Section 3: Injection
In this section I learned about SQL, Blind SQL, Error based SQL injection, command injection, remote file include (RFI), local file include (LFI), session tracking, authentication bypass by using the vulnerable application Mutillidae. Mutillidae is a great application to use when honing your web application skills as I previously stated the application is vulnerable to A LOT of attacks!
Again, I really enjoyed this section, I learned some new skills (LFI, RFI, and command injection), I already knew about SQL injection before taking the course.
Section 4: XXE and XXS
In this section, I learned about the different flavors of Cross-Site Scripting (XSS) – reflected, stored, or DOM, XML External Entity (XXE), XML and JSON, as well as logic attacks to web applications.
Again, enjoyed this section, and I learned A LOT. I knew about Cross-Site Scripting and the different flavors but had NO clue about XXE or XML. It was interesting to see the techniques on how to launch an XSS attack using JSON. As well as how I can use the logic and data returned from an application to deduce certain aspects of the application and craft attacks to exploit said application.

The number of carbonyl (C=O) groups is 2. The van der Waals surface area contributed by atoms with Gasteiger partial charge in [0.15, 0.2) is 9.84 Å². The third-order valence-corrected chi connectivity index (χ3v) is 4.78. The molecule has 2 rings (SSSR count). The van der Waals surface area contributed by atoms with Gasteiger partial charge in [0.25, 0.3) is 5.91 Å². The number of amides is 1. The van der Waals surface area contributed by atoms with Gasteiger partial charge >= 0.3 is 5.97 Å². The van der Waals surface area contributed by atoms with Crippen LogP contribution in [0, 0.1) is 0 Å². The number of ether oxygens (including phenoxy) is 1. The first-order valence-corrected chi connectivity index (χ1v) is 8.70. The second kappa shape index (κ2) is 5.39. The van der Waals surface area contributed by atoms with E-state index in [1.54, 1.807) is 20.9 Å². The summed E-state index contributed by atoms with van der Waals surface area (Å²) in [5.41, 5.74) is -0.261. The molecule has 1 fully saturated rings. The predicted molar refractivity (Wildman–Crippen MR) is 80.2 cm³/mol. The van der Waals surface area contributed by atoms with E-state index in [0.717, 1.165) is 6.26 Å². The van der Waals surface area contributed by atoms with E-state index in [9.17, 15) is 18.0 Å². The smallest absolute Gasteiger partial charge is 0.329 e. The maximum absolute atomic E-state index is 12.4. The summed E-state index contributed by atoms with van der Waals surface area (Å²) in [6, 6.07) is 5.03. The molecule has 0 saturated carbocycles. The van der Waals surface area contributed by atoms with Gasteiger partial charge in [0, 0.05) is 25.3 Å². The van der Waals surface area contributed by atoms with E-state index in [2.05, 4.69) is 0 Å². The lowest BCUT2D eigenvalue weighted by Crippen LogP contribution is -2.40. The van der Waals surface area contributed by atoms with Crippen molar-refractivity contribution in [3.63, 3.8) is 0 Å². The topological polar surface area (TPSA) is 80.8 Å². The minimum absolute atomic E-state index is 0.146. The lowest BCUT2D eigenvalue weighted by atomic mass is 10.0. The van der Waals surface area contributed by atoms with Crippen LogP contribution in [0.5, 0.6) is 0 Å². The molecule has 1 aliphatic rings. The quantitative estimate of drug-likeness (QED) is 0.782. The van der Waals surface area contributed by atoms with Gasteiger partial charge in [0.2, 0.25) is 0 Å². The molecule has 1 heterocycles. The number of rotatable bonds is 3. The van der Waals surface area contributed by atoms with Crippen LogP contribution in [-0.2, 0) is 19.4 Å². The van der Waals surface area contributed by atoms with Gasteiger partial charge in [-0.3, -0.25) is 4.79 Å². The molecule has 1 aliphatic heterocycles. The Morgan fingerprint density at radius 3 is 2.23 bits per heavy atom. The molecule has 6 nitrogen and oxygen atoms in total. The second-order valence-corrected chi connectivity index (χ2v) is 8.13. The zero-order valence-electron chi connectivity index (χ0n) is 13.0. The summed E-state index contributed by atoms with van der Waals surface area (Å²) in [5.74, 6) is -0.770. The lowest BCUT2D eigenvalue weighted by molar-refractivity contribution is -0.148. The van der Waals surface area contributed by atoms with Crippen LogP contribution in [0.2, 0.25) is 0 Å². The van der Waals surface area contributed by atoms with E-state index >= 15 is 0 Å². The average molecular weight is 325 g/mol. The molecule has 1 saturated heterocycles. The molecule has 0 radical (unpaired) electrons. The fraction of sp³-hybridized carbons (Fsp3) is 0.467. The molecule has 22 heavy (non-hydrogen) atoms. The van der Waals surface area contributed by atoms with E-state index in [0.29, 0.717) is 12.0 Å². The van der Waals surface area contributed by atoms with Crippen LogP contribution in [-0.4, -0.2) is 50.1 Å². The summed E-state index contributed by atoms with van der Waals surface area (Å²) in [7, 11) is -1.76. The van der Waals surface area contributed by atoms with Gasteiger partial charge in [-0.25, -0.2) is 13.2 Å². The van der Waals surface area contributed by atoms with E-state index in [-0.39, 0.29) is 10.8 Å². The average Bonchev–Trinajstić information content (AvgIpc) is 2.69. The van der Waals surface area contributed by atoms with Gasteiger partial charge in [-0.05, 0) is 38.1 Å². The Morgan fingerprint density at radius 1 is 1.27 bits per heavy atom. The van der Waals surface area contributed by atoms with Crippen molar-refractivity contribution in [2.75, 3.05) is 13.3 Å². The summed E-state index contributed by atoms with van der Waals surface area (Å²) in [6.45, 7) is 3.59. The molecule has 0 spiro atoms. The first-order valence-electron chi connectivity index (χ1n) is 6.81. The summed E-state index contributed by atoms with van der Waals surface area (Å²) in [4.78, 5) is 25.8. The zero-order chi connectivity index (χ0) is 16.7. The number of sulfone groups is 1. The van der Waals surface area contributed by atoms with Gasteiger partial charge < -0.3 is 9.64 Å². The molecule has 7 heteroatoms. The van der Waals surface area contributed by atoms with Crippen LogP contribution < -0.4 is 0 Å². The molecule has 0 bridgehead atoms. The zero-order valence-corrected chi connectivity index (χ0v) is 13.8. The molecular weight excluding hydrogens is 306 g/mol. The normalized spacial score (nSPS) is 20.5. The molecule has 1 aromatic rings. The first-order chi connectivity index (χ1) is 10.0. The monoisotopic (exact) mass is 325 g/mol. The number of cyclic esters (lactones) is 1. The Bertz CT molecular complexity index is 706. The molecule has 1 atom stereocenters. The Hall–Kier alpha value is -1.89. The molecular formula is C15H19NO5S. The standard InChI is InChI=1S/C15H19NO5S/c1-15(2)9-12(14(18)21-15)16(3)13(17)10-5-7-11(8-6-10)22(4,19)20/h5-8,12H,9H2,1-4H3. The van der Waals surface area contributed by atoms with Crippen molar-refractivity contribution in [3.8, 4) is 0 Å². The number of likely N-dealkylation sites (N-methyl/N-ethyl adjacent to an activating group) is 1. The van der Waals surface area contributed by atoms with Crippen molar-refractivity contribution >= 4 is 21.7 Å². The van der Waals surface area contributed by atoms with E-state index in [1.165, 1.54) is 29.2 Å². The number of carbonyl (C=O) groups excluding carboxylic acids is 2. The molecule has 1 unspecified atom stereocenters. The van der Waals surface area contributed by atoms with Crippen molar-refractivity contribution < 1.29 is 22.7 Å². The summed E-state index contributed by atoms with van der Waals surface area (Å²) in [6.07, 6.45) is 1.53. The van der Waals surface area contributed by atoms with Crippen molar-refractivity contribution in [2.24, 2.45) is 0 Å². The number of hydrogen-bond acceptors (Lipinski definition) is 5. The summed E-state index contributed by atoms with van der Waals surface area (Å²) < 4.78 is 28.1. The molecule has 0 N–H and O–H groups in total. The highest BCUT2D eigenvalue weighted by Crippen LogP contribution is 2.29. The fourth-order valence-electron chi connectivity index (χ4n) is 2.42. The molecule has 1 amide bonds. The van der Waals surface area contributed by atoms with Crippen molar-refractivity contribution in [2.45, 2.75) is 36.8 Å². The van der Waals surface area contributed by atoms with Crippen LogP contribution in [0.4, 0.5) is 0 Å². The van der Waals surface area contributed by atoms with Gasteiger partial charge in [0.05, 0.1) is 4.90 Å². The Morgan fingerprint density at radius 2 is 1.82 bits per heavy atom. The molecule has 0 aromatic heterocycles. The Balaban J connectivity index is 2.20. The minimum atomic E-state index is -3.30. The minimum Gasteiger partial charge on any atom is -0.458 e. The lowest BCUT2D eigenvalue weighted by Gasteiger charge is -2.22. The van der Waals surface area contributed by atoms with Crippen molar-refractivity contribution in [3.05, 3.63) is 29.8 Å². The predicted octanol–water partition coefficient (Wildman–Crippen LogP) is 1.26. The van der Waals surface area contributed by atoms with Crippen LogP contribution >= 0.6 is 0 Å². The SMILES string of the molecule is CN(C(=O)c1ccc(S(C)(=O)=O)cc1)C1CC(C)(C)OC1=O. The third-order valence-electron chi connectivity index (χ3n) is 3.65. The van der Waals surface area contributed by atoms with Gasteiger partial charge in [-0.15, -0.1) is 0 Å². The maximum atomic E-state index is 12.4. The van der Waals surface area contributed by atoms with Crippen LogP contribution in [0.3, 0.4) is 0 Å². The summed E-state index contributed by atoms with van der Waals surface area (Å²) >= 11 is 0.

Section 5: CSRF, Logic Flaws and Advanced Tools
In this section, I learned about Cross-Site Request Forgery (CSRF), and tools such as: Metasploit, WPScan, w3af. Also, I learned how to use Python to leverage attacks on web applications as well as how to pivot inside a web application. Also, a cool talking point was on when the tools fail, which is a real scenario.
I enjoyed this section. I am glad that the professor touched on when tools failed. There are some people who heavily rely on tools and get discouraged or miss vulnerabilities when said tools do not work.